Humans don’t exactly have to worry about this chase scene in the same sense. The kind of stress we suffer from is psychological and chronic (lasts over a long time). We worry about situations that will slowly do us in over decades that include diseases, strokes, heart attacks, diabetes, social economic status and social acceptance. Many lucid dreaming days and sleepless nights revolve around these worries. Our neurosis runs wild with scenarios that will end our life or leave us with nothing. ‘What if my thirty-year mortgage doesn’t work out’, ‘what is my social status compared to others’, ‘what if my car breaks down’, ‘what if that pain in my side is cancer’, ‘what if I get laid off and have no money’, ‘what if I amount to nothing in my life?’ What about asking yourself if you happen to eat a lot of carbs when you’re feeling unloved? Figuring out some solution to that last question would solve roughly half the cases of diabetes in our country. We experience a profound luxury within the animal kingdom to mostly only have to deal with chronic stress as opposed to the acute stress and fear associated with getting our gut ripped open by a predator. However, tell that to a person suffering from chronic sense and it won’t mean much to them.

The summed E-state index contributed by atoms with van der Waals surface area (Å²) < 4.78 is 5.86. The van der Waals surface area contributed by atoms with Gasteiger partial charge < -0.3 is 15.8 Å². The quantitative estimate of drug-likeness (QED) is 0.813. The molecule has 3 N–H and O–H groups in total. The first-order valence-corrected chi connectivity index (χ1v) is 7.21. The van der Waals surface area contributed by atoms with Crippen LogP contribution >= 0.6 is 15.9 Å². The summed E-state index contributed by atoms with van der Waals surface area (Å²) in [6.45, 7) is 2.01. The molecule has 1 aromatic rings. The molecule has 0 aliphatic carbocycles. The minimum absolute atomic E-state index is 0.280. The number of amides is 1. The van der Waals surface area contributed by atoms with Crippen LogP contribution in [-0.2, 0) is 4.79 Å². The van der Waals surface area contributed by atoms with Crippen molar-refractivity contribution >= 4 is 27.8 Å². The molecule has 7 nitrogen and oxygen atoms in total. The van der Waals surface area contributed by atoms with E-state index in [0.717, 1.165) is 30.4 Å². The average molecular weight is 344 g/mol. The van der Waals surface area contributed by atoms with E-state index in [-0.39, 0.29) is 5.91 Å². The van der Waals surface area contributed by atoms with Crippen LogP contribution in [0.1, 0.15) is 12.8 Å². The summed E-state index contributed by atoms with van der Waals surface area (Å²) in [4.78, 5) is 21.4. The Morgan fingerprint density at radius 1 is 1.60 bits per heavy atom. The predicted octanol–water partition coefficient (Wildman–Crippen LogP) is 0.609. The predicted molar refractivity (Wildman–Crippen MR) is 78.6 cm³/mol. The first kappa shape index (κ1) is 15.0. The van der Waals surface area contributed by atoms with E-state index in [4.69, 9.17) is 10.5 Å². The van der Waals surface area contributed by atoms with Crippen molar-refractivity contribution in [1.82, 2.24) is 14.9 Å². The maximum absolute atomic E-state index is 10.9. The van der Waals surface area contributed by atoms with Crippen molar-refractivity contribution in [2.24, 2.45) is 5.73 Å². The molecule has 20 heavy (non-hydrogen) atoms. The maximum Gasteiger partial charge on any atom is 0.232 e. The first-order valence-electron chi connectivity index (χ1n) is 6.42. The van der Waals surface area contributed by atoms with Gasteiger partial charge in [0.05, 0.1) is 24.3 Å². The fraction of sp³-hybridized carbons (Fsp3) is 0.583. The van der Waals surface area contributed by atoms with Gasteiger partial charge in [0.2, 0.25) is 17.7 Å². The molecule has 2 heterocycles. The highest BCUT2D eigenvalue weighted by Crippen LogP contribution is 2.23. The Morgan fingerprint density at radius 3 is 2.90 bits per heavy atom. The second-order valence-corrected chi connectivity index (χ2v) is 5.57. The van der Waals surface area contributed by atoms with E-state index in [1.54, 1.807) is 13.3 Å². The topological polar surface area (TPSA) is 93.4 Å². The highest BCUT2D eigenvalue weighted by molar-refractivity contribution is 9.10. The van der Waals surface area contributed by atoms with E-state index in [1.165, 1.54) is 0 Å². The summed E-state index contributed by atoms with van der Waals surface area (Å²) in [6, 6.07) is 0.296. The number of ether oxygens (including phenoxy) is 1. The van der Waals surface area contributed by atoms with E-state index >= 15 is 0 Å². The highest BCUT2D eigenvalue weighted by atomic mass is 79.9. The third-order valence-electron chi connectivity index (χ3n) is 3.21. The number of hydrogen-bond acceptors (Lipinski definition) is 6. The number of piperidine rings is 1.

The interesting part about being human and dealing with psychological based chronic stress is that we have evolved to be able to control and turn on and off our stress responses to our stressors. Major stress for humans includes when things get out of homeostasis. The balance in our bodies and minds veer unhealthily to one thing. Something happens and we see a dramatic need to go in one direction; getting a project at work that makes the next month super intense and eating and sleeping is compromised as your thoughts are always obsessed on the project. This is not healthy but the thought goes that after a month of dealing with the project it will be easy to regain homeostasis again as one will then dedicate time to other, more pleasant, enjoyable things. Another form of major stress for humans is thinking one is about to be knocked out of homeostatic balance. It makes us neurotic, anxious, paranoid, hostile, depressed, unhappy, etc. This stress creates psychological angst, suffering and is harder to detect, directly see the source of, and filled with a lot of ‘what ifs’ about things you assume and fear about your life that usually haven’t been experienced yet or are mysterious overall. The important thing to notice here is that this kind of psychological stress is turned on just from thinking about thoughts, emotions, memories, etc. and it affects the human body in the same way as the animal running for their lives and dragging its guts to a safe spot to recover. We lie in bed and seem relaxed and go on Facebook and seem content but we are running for our lives in our brains day after day. This kind of chronic stress wears us down and will lead to our bodies being easy targets for disease and lowers your threshold for dealing with problems.